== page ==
The move to distressed may not be a surge but rather a tick upwards, according to some observers, such as KKR, whose global macro and asset allocations team, led by Henry McVey, added a percentage point to its FundFire is a copyrighted publication. FundFire has agreed to make available its content for the sole use of the employees of the subscriber company. Accordingly, it is a violation of the copyright law for anyone to duplicate the content of FundFire for the use of any person, other than the employees of the subscriber company. An Information Service of Money-Media, a Financial Times Company overweight position for distressed and special situations investing, lifting it to 4% from 3% in its annual outlook report. KKR’s report calls it “a walk, not run, idea, but if we are right about increasing volatility and late cycle behavior, we think our logic directionally makes sense.”
Certainly managers are looking to capitalize on the interest with new funds, with 48 distressed debt funds currently raising capital, seeking $37 billion in aggregate, according to Preqin data. Last year, 18 distressed debt funds closed with $21 billion overall, according to Preqin.
Three of the 10 largest private credit funds closed last year were distressed debt strategies, including a $7.4 billion vehicle from Blackstone Group’s GSO Capital Partners unit. And three of the top five private credit funds in the market are distressed products, led by $5 billion vehicles from Fortress Investment Group and Blackstone GSO’s distressed energy debt vehicle, according to Preqin.
KKR’s outlook sees a range of potential investment targets for distressed debt fund managers, including “success buying positions from lower-quartile direct lending managers and the banks that provided leverage to fund these investments during the recent periods of excess.”
But the next round of distressed debt products may not mimic past cycles with a heavy reliance on defaulted loans, because of changes in the lending marketplace, Ng says. Senior secured loan providers generally have focused on the strongest borrowers, while less stalwart companies have won loans with lighter terms and covenants – both of which mean that fewer defaults are likely in this cycle, he says.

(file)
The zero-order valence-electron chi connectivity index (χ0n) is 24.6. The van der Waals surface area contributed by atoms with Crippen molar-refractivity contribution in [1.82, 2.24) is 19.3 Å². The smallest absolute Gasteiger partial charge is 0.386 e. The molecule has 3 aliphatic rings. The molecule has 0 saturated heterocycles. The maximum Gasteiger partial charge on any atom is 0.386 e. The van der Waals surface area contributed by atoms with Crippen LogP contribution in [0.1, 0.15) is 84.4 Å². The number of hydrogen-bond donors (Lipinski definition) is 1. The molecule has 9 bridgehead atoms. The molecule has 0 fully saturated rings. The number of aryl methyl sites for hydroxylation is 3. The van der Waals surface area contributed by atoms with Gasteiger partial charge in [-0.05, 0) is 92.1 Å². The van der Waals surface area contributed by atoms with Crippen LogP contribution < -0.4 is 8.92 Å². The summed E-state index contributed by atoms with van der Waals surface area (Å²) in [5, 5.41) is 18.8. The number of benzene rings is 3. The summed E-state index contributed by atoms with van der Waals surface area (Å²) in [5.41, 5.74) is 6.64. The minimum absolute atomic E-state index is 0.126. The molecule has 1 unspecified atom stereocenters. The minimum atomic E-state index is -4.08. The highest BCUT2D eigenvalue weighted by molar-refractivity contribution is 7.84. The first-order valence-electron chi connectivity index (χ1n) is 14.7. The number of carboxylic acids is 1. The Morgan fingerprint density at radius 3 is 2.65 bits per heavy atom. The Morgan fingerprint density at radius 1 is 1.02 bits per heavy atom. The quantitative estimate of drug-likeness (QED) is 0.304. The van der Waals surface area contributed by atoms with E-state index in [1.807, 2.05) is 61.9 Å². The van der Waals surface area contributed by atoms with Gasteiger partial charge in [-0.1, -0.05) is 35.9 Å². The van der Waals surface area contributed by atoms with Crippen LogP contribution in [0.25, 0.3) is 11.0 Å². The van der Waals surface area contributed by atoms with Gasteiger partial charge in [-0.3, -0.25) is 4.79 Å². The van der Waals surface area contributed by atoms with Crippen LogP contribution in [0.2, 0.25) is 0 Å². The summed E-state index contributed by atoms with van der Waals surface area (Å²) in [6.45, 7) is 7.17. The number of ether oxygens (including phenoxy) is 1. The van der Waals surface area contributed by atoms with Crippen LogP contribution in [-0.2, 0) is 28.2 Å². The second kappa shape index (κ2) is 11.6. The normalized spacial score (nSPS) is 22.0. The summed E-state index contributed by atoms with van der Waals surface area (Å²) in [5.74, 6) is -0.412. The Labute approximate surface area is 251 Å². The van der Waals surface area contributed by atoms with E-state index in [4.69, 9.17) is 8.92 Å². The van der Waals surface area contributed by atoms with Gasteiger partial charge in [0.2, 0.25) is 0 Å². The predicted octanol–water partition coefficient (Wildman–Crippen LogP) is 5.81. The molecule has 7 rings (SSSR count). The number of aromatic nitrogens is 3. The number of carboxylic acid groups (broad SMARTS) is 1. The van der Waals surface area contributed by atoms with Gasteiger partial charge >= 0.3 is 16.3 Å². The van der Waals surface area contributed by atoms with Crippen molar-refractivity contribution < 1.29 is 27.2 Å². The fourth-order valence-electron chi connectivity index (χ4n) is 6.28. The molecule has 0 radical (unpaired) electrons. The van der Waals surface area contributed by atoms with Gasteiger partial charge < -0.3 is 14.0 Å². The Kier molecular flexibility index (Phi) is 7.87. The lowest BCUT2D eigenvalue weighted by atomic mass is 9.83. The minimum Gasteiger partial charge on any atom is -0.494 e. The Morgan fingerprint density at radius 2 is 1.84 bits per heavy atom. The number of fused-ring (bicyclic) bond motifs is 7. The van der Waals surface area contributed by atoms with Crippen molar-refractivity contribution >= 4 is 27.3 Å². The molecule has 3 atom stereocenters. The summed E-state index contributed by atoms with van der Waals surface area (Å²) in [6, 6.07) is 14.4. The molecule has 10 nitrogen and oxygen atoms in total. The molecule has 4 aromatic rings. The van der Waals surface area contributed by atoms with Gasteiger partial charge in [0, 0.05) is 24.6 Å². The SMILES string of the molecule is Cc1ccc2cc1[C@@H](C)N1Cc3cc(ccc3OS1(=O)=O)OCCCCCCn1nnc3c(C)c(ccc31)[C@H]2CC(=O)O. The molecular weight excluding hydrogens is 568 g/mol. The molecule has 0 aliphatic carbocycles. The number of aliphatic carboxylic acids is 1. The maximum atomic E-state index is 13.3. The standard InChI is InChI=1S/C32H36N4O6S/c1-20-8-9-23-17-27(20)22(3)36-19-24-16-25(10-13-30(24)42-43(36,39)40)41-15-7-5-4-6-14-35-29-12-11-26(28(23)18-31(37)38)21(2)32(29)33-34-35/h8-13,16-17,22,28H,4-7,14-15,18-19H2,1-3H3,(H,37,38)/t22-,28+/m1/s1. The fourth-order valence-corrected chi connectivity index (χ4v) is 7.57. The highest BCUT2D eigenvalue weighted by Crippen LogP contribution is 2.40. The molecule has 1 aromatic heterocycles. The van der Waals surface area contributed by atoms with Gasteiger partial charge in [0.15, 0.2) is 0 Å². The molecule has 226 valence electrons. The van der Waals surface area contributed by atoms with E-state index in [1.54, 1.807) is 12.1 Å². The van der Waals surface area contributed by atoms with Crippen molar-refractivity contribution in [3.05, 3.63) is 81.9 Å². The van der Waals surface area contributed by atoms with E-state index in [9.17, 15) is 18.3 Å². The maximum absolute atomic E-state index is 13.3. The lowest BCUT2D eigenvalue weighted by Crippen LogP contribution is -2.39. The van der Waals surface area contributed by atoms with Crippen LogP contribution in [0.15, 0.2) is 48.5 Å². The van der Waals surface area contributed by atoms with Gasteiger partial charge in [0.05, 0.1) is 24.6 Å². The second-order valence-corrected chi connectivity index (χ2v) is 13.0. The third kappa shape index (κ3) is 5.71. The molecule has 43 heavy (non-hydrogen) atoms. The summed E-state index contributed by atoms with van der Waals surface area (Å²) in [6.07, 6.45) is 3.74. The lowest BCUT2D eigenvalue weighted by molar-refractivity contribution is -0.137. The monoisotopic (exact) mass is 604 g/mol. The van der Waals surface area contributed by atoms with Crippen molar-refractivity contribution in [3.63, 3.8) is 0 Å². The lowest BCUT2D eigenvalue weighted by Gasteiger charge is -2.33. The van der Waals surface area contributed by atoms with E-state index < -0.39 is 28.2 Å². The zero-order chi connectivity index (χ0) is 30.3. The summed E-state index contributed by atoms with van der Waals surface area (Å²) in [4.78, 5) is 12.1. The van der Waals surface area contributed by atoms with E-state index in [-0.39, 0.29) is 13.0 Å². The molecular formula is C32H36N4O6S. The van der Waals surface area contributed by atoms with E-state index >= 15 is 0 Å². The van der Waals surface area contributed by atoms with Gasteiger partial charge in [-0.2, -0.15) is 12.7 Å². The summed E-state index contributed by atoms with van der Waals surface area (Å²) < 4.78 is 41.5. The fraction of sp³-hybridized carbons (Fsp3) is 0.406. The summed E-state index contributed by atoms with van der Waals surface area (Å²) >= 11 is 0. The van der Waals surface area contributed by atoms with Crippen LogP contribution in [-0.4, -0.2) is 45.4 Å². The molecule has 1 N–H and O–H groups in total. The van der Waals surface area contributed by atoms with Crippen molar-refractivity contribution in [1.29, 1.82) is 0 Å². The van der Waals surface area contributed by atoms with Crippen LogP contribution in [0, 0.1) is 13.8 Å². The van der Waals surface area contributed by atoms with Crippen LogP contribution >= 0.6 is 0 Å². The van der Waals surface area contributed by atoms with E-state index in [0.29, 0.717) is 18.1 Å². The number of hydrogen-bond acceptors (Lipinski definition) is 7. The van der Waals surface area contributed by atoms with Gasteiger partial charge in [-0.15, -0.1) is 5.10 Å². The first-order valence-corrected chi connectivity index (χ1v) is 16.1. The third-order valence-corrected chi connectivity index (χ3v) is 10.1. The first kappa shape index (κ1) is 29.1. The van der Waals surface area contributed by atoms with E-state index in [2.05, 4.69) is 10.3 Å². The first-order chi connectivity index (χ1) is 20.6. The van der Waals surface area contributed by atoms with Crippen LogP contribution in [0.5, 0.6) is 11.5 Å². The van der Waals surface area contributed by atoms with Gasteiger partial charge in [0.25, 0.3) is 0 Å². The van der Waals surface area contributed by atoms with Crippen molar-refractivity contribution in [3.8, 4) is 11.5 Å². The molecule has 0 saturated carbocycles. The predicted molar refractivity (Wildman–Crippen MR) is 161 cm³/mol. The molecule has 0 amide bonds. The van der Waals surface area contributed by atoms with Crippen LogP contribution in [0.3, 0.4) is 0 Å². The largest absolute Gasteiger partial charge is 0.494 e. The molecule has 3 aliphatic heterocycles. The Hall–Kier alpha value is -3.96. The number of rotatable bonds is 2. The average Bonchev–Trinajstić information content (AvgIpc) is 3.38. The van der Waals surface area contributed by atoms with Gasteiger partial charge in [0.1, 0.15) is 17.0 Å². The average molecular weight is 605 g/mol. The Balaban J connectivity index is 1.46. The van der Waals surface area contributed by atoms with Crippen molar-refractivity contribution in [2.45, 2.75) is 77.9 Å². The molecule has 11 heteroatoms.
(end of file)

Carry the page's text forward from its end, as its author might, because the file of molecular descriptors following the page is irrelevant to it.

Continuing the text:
That will turn fund managers to more “opportunistic” distressed investments, such as companies harmed by the market sell-off from last month, Ng adds.
“The target is going to be very specific companies with individual credit-focused problems,” Pardee says, citing a similar theme. “The idea is that in this environment, there could be more of them year to year.”
J.P. Morgan’s annual alts investing outlook also expects individual problems, such as poor company management or European bank balance sheets facing pressure to offer more investing targets, Pil says.
“So even if we don’t see a distressed cycle, there are plenty of opportunities,” he adds. “These can be one-off situations caused by regulatory changes or banks under capital pressure. These are the idiosyncratic issues of individual companies.”
There is also pressure on companies that need to refinance loans but face worse terms this year, which may result in additional opportunities, Ng says.
That brings an opening for distressed debt managers even if investors aren’t expecting “global financial crisis, take 2,” Pardee says. “The opportunity for distressed may increase if you hit a few speed bumps. Something is going to happen somewhere – a recession somewhere, a correction in the public markets.”